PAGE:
Replacing duplicates with hard links

Broadly speaking, all files on your Mac can be described as shortcuts assigned to some data stored on the disk. Usually, these shortcuts lead to unique information, but sometimes several shortcuts may be connected to the same data. In this case, the disk space consumption is substantially reduced comparing to regular copies of a file because shortcuts alone weight nearly nothing. 

Shortcuts leading to the same piece of data are called "hard links." You can create as many hard links to a certain file as you want and place them anywhere within the same disk volume. Moreover, Gemini 2 allows you to replace duplicates with hard links instead of removing them completely. This gives you a possibility to free up some disk space and yet keep all files on their places.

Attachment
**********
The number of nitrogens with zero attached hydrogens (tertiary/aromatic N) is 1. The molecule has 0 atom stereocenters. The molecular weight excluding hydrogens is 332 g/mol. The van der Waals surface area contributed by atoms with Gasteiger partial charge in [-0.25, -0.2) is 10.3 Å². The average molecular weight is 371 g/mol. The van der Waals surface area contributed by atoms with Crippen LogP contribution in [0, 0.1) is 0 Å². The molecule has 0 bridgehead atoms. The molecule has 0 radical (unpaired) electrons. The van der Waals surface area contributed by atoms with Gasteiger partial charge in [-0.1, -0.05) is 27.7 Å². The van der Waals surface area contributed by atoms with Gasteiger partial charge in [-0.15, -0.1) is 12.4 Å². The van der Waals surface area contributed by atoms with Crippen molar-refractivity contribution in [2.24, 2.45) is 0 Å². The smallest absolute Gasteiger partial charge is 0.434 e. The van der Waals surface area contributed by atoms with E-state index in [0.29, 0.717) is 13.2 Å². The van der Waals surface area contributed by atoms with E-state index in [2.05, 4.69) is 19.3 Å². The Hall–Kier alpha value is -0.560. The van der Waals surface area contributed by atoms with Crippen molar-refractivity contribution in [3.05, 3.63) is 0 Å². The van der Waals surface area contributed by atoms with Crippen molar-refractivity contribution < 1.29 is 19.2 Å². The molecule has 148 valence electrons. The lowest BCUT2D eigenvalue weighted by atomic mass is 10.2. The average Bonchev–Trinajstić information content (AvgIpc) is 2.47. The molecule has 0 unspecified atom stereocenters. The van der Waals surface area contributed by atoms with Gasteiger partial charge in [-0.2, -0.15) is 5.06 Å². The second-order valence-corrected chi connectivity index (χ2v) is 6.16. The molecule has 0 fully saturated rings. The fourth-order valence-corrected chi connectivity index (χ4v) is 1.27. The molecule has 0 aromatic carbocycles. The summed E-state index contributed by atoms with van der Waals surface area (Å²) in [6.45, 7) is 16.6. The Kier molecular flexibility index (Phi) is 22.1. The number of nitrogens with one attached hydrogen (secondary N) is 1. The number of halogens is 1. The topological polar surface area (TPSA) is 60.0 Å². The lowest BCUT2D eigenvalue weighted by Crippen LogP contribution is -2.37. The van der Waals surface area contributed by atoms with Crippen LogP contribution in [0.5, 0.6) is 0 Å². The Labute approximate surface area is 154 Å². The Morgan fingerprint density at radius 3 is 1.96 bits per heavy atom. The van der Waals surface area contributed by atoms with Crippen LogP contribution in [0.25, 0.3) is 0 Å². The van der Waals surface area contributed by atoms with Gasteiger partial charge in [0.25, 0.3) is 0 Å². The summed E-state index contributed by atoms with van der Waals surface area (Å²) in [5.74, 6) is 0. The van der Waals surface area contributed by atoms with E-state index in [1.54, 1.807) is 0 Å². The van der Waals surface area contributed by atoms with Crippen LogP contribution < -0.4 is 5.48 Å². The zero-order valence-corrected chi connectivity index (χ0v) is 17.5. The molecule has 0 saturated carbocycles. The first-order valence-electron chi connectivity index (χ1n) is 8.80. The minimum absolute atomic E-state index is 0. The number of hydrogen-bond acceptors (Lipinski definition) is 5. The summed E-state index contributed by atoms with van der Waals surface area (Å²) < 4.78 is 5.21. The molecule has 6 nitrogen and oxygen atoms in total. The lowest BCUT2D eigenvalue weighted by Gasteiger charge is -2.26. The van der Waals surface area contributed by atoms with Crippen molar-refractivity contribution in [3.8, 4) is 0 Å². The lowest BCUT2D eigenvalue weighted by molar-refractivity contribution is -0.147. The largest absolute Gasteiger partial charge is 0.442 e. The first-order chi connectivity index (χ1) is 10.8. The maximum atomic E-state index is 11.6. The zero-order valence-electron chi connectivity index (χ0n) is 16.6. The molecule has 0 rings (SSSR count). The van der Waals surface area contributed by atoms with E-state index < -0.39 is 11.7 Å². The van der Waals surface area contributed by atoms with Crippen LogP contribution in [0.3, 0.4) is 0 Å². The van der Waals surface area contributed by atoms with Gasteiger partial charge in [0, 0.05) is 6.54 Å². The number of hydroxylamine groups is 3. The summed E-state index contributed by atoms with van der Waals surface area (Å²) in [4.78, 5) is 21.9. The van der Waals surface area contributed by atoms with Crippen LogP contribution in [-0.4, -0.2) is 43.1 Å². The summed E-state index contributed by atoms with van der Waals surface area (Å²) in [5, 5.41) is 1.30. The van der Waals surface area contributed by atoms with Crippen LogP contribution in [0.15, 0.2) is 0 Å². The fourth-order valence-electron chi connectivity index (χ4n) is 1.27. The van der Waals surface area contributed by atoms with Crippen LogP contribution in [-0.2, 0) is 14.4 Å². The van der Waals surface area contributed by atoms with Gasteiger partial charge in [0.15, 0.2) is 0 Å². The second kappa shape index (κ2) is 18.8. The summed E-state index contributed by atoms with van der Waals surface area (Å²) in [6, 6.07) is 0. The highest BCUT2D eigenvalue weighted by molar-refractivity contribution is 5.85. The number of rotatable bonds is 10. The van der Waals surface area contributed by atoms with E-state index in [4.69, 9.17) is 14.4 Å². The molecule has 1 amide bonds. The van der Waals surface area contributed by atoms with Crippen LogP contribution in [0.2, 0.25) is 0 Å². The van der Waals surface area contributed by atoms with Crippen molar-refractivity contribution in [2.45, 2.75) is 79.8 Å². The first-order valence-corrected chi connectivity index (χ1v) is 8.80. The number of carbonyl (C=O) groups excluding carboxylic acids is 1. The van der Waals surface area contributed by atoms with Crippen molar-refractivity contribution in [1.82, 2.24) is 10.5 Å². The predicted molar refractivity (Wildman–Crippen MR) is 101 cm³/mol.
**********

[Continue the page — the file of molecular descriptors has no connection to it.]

Gemini 2 can create hard links for any types of files, including pictures, audio tracks, and documents. Still, there are certain limitations:

  • Hard links cannot be created in iTunes or Photos libraries.
  • Hard links can lead only to a file on the same disk volume.
  • A hard link points to the most recent version of the file, therefore all hard links are always of the same version.

Please note that deleting a file with hard links requires removal of all its hard links. If at least one hard link is saved, the file continues to exist in the system. You can read more about hard links here.

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